Snake Skin as Protection Against Predators

February 17, 2015 by  
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Birds use all sorts of materials to build and pad their nests with, and are very good in general at adapting whatever is at hand to suit their needs. Some birds even use the shed skins of snakes in their nest building, raising the question as to whether the snake skin is merely a handy and comfortable material to line a nest with, or whether it is actually intended to scare predators off. A study carried out by Arkansas State University ornithologists concluded that some bird species clearly use the snake skin to deter predators by incorporating it into their nests in some way, or by prominently displaying a snake skin near the nest, or both.

The Tufted Titmouse (Baeolophus bicolor) and Blue Grosbeak (Passerina caerulea) are among the bird species that include pieces of snake skin in their nests, while Great Crested Flycatchers (Myiarchus crinitus) are known to display a snake skin outside their nesting cavity, as well as using an entire coiled snake skin in the nest. These will remain there throughout the incubation and fledgling stage of breeding. The study noted that the main predators of the eggs of Great Crested Flycatchers are rat snakes and flying squirrels – the latter being fond of bird’s eggs and the former preying on both birds and their eggs, as well as on flying squirrels. It was also noted that flying squirrels and Great Crested Flycatchers have a very similar geographical spread, and as all three species favor cavities as habitats, it is likely they will encounter one another. As the flying squirrel does its best to avoid the rat snake, it has been suggested that the shed skin of the snake acts as a deterrent to the squirrel.

A test carried out by the researchers confirmed that to be so. Using 60 nest boxes in which quail eggs were placed, researchers added snake skins into 40 of the boxes, with 20 boxes having no snake skin in them. All of the 40 boxes with snake skins were left untouched, while up to 20 percent of the nests without snake skins were raided by flying squirrels – evidence that some birds use snake skins specifically to ward off predators, and it appears to work.

Tufted Titmouse (Baeolophus bicolor)

February 9, 2009 by  
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The Tufted Titmouse (Baeolophus bicolor) is located in the eastern regions of the United States, but there are indications that the population is beginning to spread to the northern regions as well. Conservationists can only assume that the growing numbers in these regions is due to humans feeding the birds. The Tufted Titmouse frequents bird feeders and will often chase other birds that try to use this convenient facility. This little Titmouse was originally only found along the Mississippi river basin and the Ohio river basin. Over the years, the sightings have been recorded as they started to spread across the country. The Tufted Titmouse is between 4.5 to 5.5 inches in length and both the males and females are similar in appearance. They have dark to black foreheads, gray heads and white plumage covers the under body parts such as their throats, faces and bellies. The flanks are a rusty color and the upper parts such as back and wings, are a light gray. Bills are short and black, and have dark eyes. The Titmouse will often be seen in small flocks.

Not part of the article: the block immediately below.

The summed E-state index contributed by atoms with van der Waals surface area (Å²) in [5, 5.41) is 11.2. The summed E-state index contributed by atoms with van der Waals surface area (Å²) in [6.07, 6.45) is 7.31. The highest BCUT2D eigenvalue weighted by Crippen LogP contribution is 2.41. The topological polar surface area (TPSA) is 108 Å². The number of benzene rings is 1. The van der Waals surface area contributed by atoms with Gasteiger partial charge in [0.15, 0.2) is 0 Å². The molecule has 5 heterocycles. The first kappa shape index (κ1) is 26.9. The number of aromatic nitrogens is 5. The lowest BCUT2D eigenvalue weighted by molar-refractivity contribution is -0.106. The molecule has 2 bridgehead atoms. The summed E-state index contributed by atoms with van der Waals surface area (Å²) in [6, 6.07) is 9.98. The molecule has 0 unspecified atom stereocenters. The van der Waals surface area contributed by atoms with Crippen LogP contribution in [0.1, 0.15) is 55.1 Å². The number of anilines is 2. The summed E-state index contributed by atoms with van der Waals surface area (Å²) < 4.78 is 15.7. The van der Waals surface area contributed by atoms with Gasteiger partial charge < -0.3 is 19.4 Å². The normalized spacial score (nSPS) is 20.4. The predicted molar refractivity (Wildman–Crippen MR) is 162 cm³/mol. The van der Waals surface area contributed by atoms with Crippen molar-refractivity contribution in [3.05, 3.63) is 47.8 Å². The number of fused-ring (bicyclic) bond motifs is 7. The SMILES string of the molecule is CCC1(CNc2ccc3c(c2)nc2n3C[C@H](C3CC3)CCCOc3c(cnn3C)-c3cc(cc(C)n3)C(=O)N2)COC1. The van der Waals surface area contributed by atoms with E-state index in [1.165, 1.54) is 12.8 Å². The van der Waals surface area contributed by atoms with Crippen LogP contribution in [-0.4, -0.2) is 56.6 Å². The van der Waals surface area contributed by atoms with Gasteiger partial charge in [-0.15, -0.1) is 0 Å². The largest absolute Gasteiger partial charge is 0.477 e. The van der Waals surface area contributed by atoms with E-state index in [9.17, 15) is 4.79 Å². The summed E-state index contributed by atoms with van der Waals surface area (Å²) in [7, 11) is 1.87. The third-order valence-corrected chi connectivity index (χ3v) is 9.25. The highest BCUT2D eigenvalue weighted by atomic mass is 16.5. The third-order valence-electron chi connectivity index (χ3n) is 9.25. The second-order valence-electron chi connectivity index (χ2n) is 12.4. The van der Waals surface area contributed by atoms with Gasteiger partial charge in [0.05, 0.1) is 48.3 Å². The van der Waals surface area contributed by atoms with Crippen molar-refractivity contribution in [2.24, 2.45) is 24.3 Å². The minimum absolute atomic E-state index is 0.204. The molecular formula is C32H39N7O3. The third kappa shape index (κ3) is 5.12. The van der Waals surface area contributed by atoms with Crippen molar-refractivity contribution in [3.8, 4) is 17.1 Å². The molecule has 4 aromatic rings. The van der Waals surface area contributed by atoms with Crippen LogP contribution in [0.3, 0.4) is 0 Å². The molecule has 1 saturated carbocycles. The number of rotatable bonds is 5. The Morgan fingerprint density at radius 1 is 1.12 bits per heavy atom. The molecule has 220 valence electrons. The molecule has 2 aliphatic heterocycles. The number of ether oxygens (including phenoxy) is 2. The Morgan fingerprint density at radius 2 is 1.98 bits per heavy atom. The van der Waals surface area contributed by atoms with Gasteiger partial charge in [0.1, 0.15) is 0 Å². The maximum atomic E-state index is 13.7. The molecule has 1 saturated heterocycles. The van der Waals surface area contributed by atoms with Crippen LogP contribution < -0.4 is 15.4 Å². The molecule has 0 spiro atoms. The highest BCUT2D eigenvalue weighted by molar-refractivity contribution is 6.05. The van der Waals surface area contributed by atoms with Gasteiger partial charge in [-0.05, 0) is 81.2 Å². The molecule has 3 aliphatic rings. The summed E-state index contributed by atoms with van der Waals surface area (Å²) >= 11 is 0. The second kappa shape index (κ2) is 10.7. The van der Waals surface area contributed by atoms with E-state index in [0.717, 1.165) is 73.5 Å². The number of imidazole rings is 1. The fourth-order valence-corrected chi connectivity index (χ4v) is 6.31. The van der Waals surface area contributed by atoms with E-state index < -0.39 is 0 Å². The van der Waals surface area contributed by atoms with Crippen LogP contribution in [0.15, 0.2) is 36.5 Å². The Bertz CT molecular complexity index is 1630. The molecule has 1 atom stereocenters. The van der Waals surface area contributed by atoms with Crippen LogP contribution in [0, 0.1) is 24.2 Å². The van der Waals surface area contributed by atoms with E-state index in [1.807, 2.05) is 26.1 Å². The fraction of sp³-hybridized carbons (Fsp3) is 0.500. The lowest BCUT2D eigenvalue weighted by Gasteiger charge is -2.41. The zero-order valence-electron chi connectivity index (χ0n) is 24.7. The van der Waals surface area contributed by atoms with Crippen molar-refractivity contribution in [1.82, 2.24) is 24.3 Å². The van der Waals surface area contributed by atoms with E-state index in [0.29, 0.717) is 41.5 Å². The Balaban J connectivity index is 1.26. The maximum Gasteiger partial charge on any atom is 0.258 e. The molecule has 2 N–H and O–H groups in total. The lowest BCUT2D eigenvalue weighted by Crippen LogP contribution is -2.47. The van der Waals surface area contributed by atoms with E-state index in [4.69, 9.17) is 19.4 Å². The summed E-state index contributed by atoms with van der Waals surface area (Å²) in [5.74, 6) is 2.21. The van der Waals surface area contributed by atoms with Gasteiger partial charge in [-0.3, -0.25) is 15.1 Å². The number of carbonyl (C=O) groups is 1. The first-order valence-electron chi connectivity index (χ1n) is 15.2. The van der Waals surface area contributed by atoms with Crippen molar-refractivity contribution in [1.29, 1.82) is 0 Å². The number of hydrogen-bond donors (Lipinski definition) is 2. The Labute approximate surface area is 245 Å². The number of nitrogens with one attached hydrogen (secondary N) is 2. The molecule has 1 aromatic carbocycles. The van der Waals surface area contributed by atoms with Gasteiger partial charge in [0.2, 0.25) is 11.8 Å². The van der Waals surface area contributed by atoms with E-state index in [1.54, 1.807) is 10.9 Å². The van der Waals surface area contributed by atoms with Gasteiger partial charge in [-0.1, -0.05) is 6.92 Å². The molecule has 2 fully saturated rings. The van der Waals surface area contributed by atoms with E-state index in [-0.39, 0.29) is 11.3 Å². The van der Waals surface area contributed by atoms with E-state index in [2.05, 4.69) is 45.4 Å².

Titmice will feed on a large variety of foods that include blackberries, nuts, acorns and sunflower seeds, and insects such as ants, wasps, caterpillars, spiders and snails. Insects will mostly be eaten in the warm summer months, while fruits and nuts will be eaten in the winter months.

Breeding season for the Titmouse is from April to July. The Tufted Titmouse will mate for life and will build their nests in the cavities in trees that are left by Woodpeckers, natural hollows or created by a fungus. Nests are constructed from almost anything they can find. Building materials can include cloth, grass, moss, bark, leaves, hair and feathers. Titmice feel no shame in ripping some fur from a passing squirrel or even plucking a few strands from a human head, to complete their homes. The female will lay five to six eggs that are white in color and are speckled with brown. The incubation period takes approximately fourteen days and both parents will assist in the feeding of the chicks until they are ready to fledge the nest at 16 days.